Taking shorter trips before you try to put your dog through the stress of longer journeys enables them to acclimatise to conditions in the car, while also providing you with the opportunity to observe their behaviour and make a plan for transporting them accordingly.

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Keep Your Dog Under Control

When you’re driving with your dog, it is essential that you keep them under control, either in a crate in the boot or using a harness.

The law in the UK[3] requires drivers to secure their dog, so that it does not distract the driver. As such, you need to find a harness or crate that your dog will feel comfortable in and then get them used to spending time in it.

Foster A Positive Association

Not every dog will naturally take to car rides; some dogs really don’t want to get in the car and go anywhere. However, you can change your dog’s conditioning and turn a negative response into a positive one with the right training. The trick here is positive reinforcement - you can use rewards to encourage your dog to form a positive association with your car and to view getting in it as a rewarding act.

As you begin to take your dog on longer and longer car rides, make sure that you are constantly providing them with positive reinforcement. Speak to them in a cheerful tone as you drive along and make sure that they have access to their favourite toys and treats - these will help them to relax and develop a positive association with being in your car.

Keep The Temperature Cool

Every dog owner understands the importance of ensuring that their pet is never left alone in a hot vehicle. This can easily lead to the death of a dog if they are alone for too long[4]. While the majority of dog owners are good at following this simple rule, many are much less alert to the dangers of a dog overheating during a long car journey.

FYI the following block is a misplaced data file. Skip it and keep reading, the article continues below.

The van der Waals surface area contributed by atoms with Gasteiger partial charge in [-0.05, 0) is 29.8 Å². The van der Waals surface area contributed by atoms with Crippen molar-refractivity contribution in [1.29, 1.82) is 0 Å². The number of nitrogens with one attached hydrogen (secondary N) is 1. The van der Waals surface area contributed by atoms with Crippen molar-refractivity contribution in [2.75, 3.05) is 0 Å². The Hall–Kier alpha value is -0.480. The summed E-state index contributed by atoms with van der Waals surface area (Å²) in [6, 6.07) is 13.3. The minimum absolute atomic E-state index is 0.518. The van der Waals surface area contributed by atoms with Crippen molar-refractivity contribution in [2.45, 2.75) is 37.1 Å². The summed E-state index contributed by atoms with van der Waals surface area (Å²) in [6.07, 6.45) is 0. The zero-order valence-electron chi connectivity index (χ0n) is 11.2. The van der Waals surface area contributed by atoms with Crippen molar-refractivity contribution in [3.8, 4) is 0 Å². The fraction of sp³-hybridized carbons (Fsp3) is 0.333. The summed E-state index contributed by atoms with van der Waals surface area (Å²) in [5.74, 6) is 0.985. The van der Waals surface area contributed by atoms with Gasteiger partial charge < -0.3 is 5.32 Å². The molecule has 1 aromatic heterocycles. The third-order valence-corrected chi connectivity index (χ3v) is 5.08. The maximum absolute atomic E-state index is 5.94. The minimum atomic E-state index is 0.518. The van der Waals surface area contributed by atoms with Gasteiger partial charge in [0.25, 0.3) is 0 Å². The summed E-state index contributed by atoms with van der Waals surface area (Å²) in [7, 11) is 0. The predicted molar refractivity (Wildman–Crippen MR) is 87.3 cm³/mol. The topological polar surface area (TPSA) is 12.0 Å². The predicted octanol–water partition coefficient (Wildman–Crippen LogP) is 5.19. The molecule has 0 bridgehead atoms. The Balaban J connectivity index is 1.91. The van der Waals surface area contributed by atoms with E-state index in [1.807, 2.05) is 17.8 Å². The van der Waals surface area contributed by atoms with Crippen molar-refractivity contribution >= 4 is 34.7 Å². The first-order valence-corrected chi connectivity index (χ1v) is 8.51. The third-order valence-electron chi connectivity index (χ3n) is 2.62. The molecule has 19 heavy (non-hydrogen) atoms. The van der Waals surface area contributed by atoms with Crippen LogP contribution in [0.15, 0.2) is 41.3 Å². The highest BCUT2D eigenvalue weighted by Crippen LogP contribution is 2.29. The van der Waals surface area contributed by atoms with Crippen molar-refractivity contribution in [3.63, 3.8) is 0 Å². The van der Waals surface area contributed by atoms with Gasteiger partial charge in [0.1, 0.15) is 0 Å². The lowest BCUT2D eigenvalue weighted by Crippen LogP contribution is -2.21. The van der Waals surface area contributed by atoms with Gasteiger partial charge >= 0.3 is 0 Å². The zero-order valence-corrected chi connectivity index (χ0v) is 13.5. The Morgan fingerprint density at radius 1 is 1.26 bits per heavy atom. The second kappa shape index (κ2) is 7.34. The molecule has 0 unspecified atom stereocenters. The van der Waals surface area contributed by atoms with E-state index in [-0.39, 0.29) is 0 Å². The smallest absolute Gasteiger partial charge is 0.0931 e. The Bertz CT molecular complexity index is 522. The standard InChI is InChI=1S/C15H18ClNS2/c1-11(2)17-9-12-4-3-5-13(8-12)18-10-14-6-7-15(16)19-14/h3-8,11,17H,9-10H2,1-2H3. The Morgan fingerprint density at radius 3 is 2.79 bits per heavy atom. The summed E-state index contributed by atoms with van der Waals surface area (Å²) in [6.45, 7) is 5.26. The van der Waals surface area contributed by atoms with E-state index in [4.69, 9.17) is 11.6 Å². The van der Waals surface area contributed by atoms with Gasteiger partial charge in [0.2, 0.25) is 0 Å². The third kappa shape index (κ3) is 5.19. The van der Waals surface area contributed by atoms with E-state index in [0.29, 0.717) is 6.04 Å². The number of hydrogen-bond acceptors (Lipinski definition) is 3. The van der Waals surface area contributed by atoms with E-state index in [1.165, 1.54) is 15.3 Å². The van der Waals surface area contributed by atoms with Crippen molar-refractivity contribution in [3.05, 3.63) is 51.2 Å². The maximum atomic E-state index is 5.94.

Remember, dogs are not people and they will react differently to the same circumstances. Just because you and your family feel fine in a hot vehicle, it doesn't necessarily mean that your dog is going to be ok with the same conditions. You should always have the air conditioning running whenever possible, and you should ideally keep windows open as well when your dog is travelling with you but avoid opening them all the way. It is also essential that you keep water in your car, use a special water bowl to enable your dog to drink while the car is in motion.

With the right approach to training and a little patience, you can teach your dog to at least tolerate a long journey in your car. Having a stressed-out dog in the back seat is enough to stress any driver, it is worth taking the time to properly prepare and train your dog beforehand.

How to train your dog to relax on long car journeys

This is a collaborative post

[1] https://www.akc.org/expert-advice/training/ask-trainers-get-dog-ride-car/

[2] https://wagwalking.com/behavior/why-do-dogs-get-anxious-in-cars

[3] https://www.clenthillsvets.co.uk/did-you-know-it-is-a-legal-requirement-to-restrain-your-dog-in-the-car/

[4] https://www.vets-now.com/2017/01/dogs-travelling-in-cars-seven-dos-donts/